Nick Dunlap becomes first amateur to win on PGA Tour in 33 years

Nick Dunlap after making a putt at the American Express.

Nick Dunlap is the first amateur to win on the PGA Tour in 33 years.

Orlando Ramirez/Getty Images

If you can compel Nick Saban, the recently retired seven-time National Championship-winning head football coach at the University of Alabama, to call into a PGA Tour broadcast and talk about you, you must be doing something right.

Nick Dunlap did a lot right this week at the American Express in Palm Springs, Calif., becoming the first amateur to win a PGA Tour event since Phil Mickelson in 1991.

When Saban called in, however, Dunlap was seemingly fading. The three-shot lead with which he began the day was gone after 10 holes. He shanked his tee shot on the par-4 7th into a lake, leading to a double. Five-time Tour winner Sam Burns had matched Dunlap at 27 under.

But Saban had some words of advice for Dunlap, who won the U.S. Amateur last summer but had never been in a situation like this before.

“Play the next play, focus on the next shot regardless of what happened on the last shot,” Saban said on the Golf Channel broadcast. “Focus on the next shot. Stay focused on the — not the outcome but the — what you have to do to get the outcome, which is a process to me.

“I think that’s the key to being successful.”

Dunlap didn’t hear Saban’s interview, but he played like he had.

Dunlap birdied the 8th, then picked up two more, on 14 and 16, to catch Burns. Suddenly, the notion of Dunlap dropping from contention was gone. The kid could win this thing.

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After Dunlap found the green at PGA West’s island-green par-3 17th, it was Burns’ turn. Immediately after impact, he let go of his club. He had blocked his tee shot right into the pond. Dunlap was in control.

Dunlap parred 17 and 18, benefiting from a great bounce on his approach at the 72nd to shoot a final-round 70 to win the American Express by one stroke. He is just the fifth amateur to win on the PGA Tour since 1940.

“It’s everything that I dreamed of and just to have a chance on the last hole to win a PGA Tour event is really special,” Dunlap said.

He’s also the second-youngest player to win a PGA Tour event, sliding in behind Jordan Spieth, who won in 2013 when he was 19.

Dunlap secured the win with a clutch up-and-down from the right side of the green at 18 after his approach had caromed off spectators and mounding. Christiaan Bezuidenhout had birdied the 18th in the group before to climb within one stroke of Dunlap at 28 under, but the amateur slammed the door with a 5-foot-9-inch par save for history.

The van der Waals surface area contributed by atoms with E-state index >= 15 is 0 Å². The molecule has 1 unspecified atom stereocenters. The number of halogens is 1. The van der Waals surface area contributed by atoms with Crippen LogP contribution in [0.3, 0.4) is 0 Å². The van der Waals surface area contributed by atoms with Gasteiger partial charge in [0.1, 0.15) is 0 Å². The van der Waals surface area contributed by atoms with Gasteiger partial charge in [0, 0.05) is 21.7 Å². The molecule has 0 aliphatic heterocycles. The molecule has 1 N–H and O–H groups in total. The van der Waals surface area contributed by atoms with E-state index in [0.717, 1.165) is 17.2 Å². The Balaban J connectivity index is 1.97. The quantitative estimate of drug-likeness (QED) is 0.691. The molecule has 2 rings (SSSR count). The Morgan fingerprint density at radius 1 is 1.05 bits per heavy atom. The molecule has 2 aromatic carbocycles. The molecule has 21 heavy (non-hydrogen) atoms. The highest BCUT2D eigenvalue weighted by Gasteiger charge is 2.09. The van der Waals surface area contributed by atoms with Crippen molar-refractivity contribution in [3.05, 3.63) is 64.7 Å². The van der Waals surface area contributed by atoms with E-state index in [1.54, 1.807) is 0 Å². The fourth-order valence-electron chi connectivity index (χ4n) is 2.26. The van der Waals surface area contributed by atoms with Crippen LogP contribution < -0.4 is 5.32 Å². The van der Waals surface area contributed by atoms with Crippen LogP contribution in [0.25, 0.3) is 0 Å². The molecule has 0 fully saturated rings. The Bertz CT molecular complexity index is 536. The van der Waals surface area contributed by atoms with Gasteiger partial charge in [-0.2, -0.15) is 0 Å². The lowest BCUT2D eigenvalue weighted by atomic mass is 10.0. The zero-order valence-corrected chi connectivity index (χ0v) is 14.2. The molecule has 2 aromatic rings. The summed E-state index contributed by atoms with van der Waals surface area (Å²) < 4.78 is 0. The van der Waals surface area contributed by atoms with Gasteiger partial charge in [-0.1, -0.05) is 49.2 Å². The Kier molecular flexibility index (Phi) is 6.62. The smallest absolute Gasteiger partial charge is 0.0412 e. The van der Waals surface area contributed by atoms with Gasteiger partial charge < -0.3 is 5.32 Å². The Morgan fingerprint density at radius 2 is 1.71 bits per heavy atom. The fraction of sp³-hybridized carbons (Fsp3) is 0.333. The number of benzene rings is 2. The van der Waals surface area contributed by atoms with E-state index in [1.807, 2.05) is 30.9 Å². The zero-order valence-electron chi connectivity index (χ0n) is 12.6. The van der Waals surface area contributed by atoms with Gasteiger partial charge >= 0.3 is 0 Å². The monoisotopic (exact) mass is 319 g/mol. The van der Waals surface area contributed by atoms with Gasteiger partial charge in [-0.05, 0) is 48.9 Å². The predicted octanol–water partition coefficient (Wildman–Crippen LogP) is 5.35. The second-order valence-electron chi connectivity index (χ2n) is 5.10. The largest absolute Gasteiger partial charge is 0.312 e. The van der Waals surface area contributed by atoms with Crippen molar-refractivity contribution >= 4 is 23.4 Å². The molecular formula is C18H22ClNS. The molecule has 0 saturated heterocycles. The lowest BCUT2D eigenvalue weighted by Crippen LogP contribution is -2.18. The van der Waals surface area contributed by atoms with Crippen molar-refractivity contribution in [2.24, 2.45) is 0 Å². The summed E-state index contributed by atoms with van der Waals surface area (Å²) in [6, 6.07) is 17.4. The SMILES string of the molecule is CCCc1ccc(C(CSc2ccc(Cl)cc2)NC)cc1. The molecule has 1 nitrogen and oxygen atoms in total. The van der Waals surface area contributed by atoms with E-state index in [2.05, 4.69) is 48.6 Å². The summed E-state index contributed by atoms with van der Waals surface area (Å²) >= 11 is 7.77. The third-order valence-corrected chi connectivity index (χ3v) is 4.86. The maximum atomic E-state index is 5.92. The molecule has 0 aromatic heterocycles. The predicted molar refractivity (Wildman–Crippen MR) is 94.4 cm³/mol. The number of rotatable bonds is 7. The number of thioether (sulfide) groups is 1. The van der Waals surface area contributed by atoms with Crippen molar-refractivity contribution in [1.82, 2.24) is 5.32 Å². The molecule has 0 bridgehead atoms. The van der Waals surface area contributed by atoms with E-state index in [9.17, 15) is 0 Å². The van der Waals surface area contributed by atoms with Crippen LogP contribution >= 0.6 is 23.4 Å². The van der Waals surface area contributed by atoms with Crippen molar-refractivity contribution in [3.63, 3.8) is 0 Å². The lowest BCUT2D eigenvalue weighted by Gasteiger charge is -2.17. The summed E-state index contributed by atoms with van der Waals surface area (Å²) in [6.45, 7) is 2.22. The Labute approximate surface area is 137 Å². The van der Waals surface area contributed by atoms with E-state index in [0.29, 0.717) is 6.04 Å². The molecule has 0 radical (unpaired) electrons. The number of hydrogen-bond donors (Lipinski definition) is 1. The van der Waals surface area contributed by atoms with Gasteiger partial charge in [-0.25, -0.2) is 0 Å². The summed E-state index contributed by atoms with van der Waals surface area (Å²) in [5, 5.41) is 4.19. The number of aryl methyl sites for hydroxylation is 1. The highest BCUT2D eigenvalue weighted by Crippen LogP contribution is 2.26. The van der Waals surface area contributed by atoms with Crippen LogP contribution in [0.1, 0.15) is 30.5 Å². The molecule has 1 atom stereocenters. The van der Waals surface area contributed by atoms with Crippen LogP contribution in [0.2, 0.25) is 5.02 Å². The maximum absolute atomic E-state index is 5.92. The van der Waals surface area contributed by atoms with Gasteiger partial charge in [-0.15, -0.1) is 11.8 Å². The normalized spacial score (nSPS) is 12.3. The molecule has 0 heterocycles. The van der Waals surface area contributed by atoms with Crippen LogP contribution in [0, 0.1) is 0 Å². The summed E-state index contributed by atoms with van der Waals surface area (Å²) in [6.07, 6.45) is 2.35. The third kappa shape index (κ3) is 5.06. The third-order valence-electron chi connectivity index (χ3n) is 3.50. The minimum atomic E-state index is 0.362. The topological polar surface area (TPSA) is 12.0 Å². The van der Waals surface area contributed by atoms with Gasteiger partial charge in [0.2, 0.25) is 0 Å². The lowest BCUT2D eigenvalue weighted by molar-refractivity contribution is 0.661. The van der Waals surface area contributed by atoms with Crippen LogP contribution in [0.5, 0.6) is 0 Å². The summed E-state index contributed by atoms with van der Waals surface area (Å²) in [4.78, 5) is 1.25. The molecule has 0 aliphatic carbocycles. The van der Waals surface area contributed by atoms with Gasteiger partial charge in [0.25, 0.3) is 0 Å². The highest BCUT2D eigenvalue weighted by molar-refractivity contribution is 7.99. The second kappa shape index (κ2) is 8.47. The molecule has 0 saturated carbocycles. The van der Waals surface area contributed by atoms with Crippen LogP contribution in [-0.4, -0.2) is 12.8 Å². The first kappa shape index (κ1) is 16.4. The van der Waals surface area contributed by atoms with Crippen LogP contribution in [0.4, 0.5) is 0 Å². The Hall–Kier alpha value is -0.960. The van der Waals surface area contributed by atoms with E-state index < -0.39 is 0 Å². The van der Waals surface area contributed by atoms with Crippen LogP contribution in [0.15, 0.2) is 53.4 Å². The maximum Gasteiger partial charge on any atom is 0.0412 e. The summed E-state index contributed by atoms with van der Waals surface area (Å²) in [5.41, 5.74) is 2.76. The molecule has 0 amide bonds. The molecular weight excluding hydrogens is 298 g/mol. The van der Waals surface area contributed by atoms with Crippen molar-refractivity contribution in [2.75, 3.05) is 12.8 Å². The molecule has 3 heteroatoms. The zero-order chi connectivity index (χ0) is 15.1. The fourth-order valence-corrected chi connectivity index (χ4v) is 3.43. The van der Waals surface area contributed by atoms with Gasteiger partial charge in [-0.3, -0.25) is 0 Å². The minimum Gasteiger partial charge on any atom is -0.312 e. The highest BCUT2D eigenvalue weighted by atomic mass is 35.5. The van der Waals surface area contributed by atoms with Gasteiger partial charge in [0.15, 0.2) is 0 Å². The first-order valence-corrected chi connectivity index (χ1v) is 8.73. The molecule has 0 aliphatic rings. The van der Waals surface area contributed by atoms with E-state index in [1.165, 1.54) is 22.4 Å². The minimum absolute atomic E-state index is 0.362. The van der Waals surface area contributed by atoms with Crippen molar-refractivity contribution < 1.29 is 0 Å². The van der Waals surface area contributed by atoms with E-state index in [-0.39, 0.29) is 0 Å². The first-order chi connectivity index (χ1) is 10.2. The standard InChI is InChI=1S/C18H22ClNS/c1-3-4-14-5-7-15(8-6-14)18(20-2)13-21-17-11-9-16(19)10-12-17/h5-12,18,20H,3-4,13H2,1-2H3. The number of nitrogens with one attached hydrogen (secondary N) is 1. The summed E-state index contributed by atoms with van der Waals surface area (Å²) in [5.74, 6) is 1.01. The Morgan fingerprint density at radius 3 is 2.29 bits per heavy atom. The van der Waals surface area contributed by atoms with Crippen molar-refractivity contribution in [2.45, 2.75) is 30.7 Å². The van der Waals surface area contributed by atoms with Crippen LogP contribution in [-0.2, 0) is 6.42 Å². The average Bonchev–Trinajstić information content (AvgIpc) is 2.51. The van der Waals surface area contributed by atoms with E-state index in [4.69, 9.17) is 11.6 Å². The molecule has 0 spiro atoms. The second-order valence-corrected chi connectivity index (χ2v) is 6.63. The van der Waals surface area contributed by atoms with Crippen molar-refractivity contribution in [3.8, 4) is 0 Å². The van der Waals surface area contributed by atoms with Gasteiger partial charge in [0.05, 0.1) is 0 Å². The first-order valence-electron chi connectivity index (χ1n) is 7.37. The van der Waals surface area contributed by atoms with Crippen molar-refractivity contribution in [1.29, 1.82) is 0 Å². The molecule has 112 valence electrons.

“As a kid, you kind of whack it around all over the putting green and every putt’s for a chance to win, whether that’s a PGA Tour event, the Masters, the U.S. Open,” Dunlap said. “And to have that putt, I took a little bit longer than I normally might, and just take in the moment and nothing’s for granted. I may not ever have that chance again, and I just want to embrace it. You know, like I said, it may not ever happen again.”

Mickelson was one of the first to offer his congratulations over Twitter.

“Such an impressive performance by Nick Dunlap,” the six-time major winner wrote. “Congratulations on an incredible win. This is just the beginning.”

Dunlap now how has an interesting choice to make as the win earns him a membership to the PGA Tour through the 2026 season should he turn pro. He can defer his membership for 2025 up until 30 days after the conclusion of this season. If he wants to pick up membership for 2026, he can only do so after the 2025 season. However, the win does get him into the rest of 2024’s Signature events and the Players Championship.

“Oh, boy,” Dunlap said when asked about the decision. “It’s really cool to have that opportunity in the first place, and starting the week, if you would have said, hey, in five days you’re going to have a PGA Tour card or an opportunity for two years, I would have looked at you sideways.

“But, no, that’s something that doesn’t just affect me, it affects a lot of people, coach back there and my teammates and it’s a conversation I need to have with a lot of people before I make that decision.”

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